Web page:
The summit of public development banks in Cartagena cannot greenwash their financing of destructive agriculture

by GRAIN | 4 Sep 2023

From September 4 to 6, 2023, the "world summit of public development banks" will be held in Cartagena, Colombia, with the presence of more than 500 of these banks. Together, they comprise around 12% of global investment.

These institutions operate mostly with public funds, coming from the taxes and labor of people from various parts of the world. As state-owned institutions, they have an obligation to respect and protect human rights in their policies and operations. And they are supposed to be accountable to the public, through governmental oversight bodies. People generally know very little about these banks, let alone their strategies.

Development banks invest in the private sector for financial returns. They argue that companies drive growth and employment and that, for this to happen, financiers must take risks, for example, through lending and private equity funds.

Development bank loans to the private sector provide corporations with a form of guarantee that they can use to raise additional millions from private lenders or other development banks, often at lower rates. This is how public development banking plays a crucial role in enabling corporations to expand into new markets and territories in the global south.

Public development bank loans often contribute to corporate concentration, especially in the agrifood sector. Loans, for example, are granted to national and transnational companies that concentrate food production, distribution and marketing.[1]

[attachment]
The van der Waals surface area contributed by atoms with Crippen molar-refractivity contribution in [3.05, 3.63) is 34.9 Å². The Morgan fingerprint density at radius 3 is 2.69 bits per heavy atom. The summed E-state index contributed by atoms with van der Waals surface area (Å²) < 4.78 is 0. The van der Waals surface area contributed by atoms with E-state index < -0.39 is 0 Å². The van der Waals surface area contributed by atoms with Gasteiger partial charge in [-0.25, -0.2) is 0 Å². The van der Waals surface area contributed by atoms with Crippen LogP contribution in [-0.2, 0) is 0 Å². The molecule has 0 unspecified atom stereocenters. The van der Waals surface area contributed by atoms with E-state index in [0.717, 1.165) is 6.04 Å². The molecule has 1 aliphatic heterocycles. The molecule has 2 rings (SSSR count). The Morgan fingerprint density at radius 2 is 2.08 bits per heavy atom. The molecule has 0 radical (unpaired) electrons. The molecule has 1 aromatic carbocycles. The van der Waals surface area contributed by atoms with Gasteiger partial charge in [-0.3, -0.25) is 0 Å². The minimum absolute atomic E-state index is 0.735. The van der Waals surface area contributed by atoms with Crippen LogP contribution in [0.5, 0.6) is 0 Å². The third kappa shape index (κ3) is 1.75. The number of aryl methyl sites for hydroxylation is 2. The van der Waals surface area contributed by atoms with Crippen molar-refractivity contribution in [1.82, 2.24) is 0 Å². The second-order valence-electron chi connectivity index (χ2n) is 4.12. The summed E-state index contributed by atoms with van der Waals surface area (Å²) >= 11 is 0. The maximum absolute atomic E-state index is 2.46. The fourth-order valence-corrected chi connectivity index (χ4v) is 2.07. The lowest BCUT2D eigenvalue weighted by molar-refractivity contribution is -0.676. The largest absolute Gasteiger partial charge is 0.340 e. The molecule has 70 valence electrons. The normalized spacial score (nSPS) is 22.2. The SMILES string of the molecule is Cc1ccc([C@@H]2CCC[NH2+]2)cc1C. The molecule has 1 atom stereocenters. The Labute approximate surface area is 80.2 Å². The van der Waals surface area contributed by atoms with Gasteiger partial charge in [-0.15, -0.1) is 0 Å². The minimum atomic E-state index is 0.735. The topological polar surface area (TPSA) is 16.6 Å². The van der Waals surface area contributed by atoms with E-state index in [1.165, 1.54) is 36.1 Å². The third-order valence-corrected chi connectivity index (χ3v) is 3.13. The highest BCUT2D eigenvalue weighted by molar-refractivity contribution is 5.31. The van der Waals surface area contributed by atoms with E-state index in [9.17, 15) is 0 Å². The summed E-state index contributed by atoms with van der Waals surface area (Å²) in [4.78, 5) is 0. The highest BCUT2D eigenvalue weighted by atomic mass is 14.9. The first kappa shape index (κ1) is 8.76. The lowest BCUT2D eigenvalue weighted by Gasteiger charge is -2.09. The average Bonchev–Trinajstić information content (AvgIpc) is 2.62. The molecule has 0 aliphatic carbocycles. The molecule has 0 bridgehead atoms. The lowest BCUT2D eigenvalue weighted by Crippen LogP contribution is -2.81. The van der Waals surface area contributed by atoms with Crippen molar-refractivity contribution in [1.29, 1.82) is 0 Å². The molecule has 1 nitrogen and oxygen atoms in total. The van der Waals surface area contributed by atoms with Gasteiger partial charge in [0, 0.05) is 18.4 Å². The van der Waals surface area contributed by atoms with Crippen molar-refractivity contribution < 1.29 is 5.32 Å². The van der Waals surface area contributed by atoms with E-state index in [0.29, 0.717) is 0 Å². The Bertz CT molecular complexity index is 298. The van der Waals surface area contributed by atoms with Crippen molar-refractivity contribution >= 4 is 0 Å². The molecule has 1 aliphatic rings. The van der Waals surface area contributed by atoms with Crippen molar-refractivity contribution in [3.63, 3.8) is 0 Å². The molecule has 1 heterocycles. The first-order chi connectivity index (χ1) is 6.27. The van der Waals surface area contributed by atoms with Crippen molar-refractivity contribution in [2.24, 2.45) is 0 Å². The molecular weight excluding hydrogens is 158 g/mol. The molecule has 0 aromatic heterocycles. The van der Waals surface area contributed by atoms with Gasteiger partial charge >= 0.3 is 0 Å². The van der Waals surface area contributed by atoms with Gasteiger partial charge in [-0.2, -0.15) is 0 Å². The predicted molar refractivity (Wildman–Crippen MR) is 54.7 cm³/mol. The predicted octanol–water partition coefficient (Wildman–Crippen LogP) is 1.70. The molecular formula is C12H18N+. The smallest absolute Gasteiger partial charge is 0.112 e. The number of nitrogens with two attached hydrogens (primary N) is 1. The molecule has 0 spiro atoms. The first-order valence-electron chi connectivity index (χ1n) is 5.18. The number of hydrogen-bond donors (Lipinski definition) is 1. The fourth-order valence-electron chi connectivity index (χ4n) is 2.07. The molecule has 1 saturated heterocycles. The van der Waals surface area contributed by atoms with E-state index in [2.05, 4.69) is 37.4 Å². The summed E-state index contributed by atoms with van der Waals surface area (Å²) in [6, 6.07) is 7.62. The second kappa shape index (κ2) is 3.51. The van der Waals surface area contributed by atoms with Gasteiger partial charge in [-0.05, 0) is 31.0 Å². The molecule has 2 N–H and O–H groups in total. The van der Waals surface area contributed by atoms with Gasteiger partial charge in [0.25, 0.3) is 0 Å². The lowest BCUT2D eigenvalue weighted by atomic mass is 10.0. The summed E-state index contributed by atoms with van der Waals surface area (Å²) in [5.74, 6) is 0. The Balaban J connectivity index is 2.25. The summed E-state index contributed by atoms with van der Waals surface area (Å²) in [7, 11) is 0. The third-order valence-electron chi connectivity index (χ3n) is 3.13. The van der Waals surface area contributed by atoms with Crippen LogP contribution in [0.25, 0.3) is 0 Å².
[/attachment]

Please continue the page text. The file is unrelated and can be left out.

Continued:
Through their investments, public development banks finance the agro-industrial model for the benefit of transnational corporations. In the last decade alone, the International Finance Corporation (IFC) and the European Bank for Reconstruction and Development (EBRD) have already lent more than two billion dollars, mainly for pork and poultry mega-factories.

Since this summit in Cartagena is meant to increase the influence of development banks in the region and to expand their investments, it threatens to exacerbate the region's ecological crisis.

Public development bank financing of intensive animal husbandry in the region

In Latin America, national and regional development banks follow the same global pattern of financing industrial agriculture. They too place much of their investment into the growth of animal factory farming.

In Mexico, one of the largest factory farms is owned by the Keken group. This pork production company receives financing from Mexico's public development banks through Bancomext, which has granted more than US$50 million in loans in recent years. The loans finance the expansion of its farms, which cause serious damage to ecosystems in Yucatan, where social protest has been criminalized.

In Chile, the big factory farming company Agrosuper has received more than 100 million dollars in financing through "green bonds"[2] backed by the Chilean government and promoted by the Inter-American Development Bank (IDB Invest) and international banks such as Rabobank of the Netherlands. The same so-called "green" bonds are financing the expansion of industrial salmon farms in Chile too, causing huge problems of pollution for coastal communities.